Each of these approaches are branches on the tree of protestant constitutionalism; and each has something else in common: Liberal academics offered them as a way of articulating the idea of a living Constitution in a way quite different from the living constitutionalism of earlier scholars. In the work of the previous generation, symbolized by scholars like Laurence Tribe or Owen Fiss, living constitutionalism is largely the product of legal professionals-- lawyers, scholars, and members of the federal judiciary--who work out and develop the meaning of doctrinal ideas and public values. Through their efforts--in litigation, scholarship and judicial decision--the Constitution progresses and stays in touch with the times.

By contrast, the next generation of living constitutionalists, influenced by various versions of protestant constitutionalism, argued that the views of ordinary citizens, social movements, and political parties were the drivers of constitutional change. Thus, Sandy's idea of protestant constitutionalism, announced in the 1980s, was the forerunner of most of the modern strands of living constitutionalism today.

The other major trend in constitutional theory today is originalism. Sandy is not himself an originalist, and I have no reason to believe that he strongly influenced modern conservative originalism. Nevertheless, the idea of a protestant constitutionalism sheds important light on the modern conservative movement's embrace of originalist rhetoric.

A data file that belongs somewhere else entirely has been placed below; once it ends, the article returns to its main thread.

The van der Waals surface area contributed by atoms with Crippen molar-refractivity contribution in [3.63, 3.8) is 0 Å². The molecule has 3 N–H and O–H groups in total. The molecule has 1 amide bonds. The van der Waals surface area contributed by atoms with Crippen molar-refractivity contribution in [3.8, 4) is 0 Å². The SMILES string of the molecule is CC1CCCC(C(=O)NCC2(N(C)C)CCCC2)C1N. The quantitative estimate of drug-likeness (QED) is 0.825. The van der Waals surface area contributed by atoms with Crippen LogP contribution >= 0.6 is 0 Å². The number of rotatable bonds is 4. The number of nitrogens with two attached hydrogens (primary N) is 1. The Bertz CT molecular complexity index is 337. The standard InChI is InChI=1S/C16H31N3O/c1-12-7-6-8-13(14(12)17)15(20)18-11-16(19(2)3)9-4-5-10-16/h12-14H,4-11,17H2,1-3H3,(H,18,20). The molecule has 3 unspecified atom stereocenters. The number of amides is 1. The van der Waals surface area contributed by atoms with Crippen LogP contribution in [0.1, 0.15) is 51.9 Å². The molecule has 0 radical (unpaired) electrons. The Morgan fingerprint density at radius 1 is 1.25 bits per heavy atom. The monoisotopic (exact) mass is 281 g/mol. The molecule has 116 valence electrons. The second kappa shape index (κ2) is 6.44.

One important consequence of a protestant theology is schism. Once individuals get to decide for themselves what the Bible means, they reject centralized authority and split off into different sects and groups. The most obvious symbol of centralized interpretive authority is the United States Supreme Court. Ed Meese, of course, was only one of many modern conservatives who rejected judicial authority, and for decades now, the conservative movement has pitted itself against federal judges and particularly the "liberal activist" Supreme Court, even when that Court was stocked almost entirely by appointees of Republican Presidents.